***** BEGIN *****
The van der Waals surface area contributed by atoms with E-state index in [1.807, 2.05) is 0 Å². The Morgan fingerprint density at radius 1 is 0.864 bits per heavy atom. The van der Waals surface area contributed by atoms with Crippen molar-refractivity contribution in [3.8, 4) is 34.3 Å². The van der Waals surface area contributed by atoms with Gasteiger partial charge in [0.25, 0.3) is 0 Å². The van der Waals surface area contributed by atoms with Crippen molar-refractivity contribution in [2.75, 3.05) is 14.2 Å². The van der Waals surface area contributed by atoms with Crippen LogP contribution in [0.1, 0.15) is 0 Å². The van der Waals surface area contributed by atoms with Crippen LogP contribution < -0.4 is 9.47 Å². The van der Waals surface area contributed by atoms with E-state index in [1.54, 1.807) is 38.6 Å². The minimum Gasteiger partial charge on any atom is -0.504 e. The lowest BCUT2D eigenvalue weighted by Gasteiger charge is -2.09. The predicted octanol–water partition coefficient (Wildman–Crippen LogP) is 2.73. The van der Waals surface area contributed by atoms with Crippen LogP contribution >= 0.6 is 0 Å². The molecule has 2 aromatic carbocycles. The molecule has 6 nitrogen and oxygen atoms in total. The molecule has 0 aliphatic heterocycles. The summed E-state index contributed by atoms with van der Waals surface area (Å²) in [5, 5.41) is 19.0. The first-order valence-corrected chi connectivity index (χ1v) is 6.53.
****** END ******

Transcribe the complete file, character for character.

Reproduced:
The van der Waals surface area contributed by atoms with E-state index in [1.807, 2.05) is 0 Å². The Morgan fingerprint density at radius 1 is 0.864 bits per heavy atom. The van der Waals surface area contributed by atoms with Crippen molar-refractivity contribution in [3.8, 4) is 34.3 Å². The van der Waals surface area contributed by atoms with Gasteiger partial charge in [0.25, 0.3) is 0 Å². The van der Waals surface area contributed by atoms with Crippen molar-refractivity contribution in [2.75, 3.05) is 14.2 Å². The van der Waals surface area contributed by atoms with Crippen LogP contribution in [0.1, 0.15) is 0 Å². The van der Waals surface area contributed by atoms with Crippen LogP contribution < -0.4 is 9.47 Å². The van der Waals surface area contributed by atoms with E-state index in [1.54, 1.807) is 38.6 Å². The minimum Gasteiger partial charge on any atom is -0.504 e. The lowest BCUT2D eigenvalue weighted by Gasteiger charge is -2.09. The predicted octanol–water partition coefficient (Wildman–Crippen LogP) is 2.73. The van der Waals surface area contributed by atoms with Crippen LogP contribution >= 0.6 is 0 Å². The molecule has 2 aromatic carbocycles. The molecule has 6 nitrogen and oxygen atoms in total. The molecule has 0 aliphatic heterocycles. The summed E-state index contributed by atoms with van der Waals surface area (Å²) in [5, 5.41) is 19.0. The first-order valence-corrected chi connectivity index (χ1v) is 6.53.